Reinventing the Core U.S. Technology Through the Push of New Regulation Leveraging Market Pull

Florida State University Journal of Land Use & Environmental Law Vol. 31 Issue 1 (2015).

53 Pages Posted: 22 Jul 2020

See all articles by Steven Ferrey

Steven Ferrey

Suffolk University Law School

Date Written: 2015

Abstract

Unilateral Presidential executive action is now used to implement new law and regulation, without participation of the Congress pursuant to Article I of the Constitution. Such actions create a visible and controversial legal confrontation regarding separation of powers. Certain unilateral executive action examined in this article is forcing technological and environmental change which is fundamentally transforming society. This article critically analyzes the revolutionary maelstrom forged by the interface of unilateral executive regulatory orders, law, and the ‘invisible hand’ of market dynamics on climate change.

After 800 years of Greenhouse Gas concentration levels hovering in the atmosphere between 175-250 part per million (ppm), they have now increased to 400 ppm and are climbing rapidly. This article examines the nuances of executive action and climate change. It analyzes the legality of state and federal regulatory incentive ‘pushes’ forging a fundamental national power change, including recent federal tax incentives and state renewable portfolio standards and net metering regulatory orders. This article then analyzes the invisible ‘pull’ of changing market forces. The article then shifts to analyze courts actions declaring some of these state energy program “pushes” unconstitutional and have stricken them.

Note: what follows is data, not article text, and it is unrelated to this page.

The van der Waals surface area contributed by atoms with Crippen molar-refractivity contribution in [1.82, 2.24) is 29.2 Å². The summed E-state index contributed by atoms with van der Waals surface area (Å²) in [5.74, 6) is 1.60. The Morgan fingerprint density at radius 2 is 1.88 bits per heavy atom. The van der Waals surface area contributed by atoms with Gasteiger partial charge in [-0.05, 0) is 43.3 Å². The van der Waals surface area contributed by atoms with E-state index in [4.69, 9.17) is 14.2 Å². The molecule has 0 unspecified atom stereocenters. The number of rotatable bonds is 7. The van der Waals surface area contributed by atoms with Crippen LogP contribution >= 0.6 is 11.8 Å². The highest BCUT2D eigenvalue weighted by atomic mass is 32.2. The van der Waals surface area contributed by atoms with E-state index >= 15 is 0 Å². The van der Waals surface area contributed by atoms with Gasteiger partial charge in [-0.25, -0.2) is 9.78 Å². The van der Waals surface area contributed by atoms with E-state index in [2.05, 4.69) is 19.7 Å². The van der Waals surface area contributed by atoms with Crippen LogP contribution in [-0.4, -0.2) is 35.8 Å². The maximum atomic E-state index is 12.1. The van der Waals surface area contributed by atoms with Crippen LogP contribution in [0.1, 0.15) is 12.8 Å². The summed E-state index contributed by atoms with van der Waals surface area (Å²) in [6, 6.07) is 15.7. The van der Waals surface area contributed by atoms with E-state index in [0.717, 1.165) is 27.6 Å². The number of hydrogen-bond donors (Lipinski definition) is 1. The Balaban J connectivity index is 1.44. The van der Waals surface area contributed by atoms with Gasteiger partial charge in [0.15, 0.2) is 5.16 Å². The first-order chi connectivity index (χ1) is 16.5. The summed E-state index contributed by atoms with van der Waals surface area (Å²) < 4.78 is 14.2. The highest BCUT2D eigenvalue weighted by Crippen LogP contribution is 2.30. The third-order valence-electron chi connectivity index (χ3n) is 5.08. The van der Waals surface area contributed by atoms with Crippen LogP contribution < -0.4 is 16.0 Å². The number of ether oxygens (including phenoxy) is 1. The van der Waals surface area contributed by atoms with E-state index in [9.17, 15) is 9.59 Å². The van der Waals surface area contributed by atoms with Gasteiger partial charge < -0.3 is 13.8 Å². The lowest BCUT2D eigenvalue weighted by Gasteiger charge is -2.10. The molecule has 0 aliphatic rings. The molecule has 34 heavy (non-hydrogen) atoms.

Suggested Citation

Ferrey, Steven, Reinventing the Core U.S. Technology Through the Push of New Regulation Leveraging Market Pull (2015). Florida State University Journal of Land Use & Environmental Law Vol. 31 Issue 1 (2015)., Available at SSRN: https://ssrn.com/abstract=3638656

Steven Ferrey (Contact Author)

Suffolk University Law School ( email )

120 Tremont Street
Boston, MA 02108-4977
United States

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